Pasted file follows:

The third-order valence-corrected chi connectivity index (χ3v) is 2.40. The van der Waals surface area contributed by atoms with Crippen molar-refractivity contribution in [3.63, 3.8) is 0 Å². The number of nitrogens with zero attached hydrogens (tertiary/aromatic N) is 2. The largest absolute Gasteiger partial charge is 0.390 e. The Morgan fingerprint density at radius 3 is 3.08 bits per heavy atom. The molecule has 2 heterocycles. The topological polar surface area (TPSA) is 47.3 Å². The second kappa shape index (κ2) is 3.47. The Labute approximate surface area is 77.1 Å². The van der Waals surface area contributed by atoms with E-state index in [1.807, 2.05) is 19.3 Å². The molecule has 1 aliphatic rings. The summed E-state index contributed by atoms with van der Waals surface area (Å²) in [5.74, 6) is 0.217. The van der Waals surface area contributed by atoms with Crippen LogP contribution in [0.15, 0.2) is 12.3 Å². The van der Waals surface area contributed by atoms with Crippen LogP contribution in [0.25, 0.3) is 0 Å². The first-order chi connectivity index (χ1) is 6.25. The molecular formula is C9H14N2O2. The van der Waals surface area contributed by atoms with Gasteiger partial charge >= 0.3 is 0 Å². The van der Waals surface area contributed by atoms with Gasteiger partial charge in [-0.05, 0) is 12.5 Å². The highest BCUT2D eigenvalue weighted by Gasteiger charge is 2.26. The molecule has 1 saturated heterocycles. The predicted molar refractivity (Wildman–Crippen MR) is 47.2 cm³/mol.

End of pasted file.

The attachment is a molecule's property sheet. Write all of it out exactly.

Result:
The third-order valence-corrected chi connectivity index (χ3v) is 2.40. The van der Waals surface area contributed by atoms with Crippen molar-refractivity contribution in [3.63, 3.8) is 0 Å². The number of nitrogens with zero attached hydrogens (tertiary/aromatic N) is 2. The largest absolute Gasteiger partial charge is 0.390 e. The Morgan fingerprint density at radius 3 is 3.08 bits per heavy atom. The molecule has 2 heterocycles. The topological polar surface area (TPSA) is 47.3 Å². The second kappa shape index (κ2) is 3.47. The Labute approximate surface area is 77.1 Å². The van der Waals surface area contributed by atoms with E-state index in [1.807, 2.05) is 19.3 Å². The molecule has 1 aliphatic rings. The summed E-state index contributed by atoms with van der Waals surface area (Å²) in [5.74, 6) is 0.217. The van der Waals surface area contributed by atoms with Crippen LogP contribution in [0.15, 0.2) is 12.3 Å². The van der Waals surface area contributed by atoms with Crippen LogP contribution in [0.25, 0.3) is 0 Å². The first-order chi connectivity index (χ1) is 6.25. The molecular formula is C9H14N2O2. The van der Waals surface area contributed by atoms with Gasteiger partial charge >= 0.3 is 0 Å². The van der Waals surface area contributed by atoms with Gasteiger partial charge in [-0.05, 0) is 12.5 Å². The highest BCUT2D eigenvalue weighted by Gasteiger charge is 2.26. The molecule has 1 saturated heterocycles. The predicted molar refractivity (Wildman–Crippen MR) is 47.2 cm³/mol.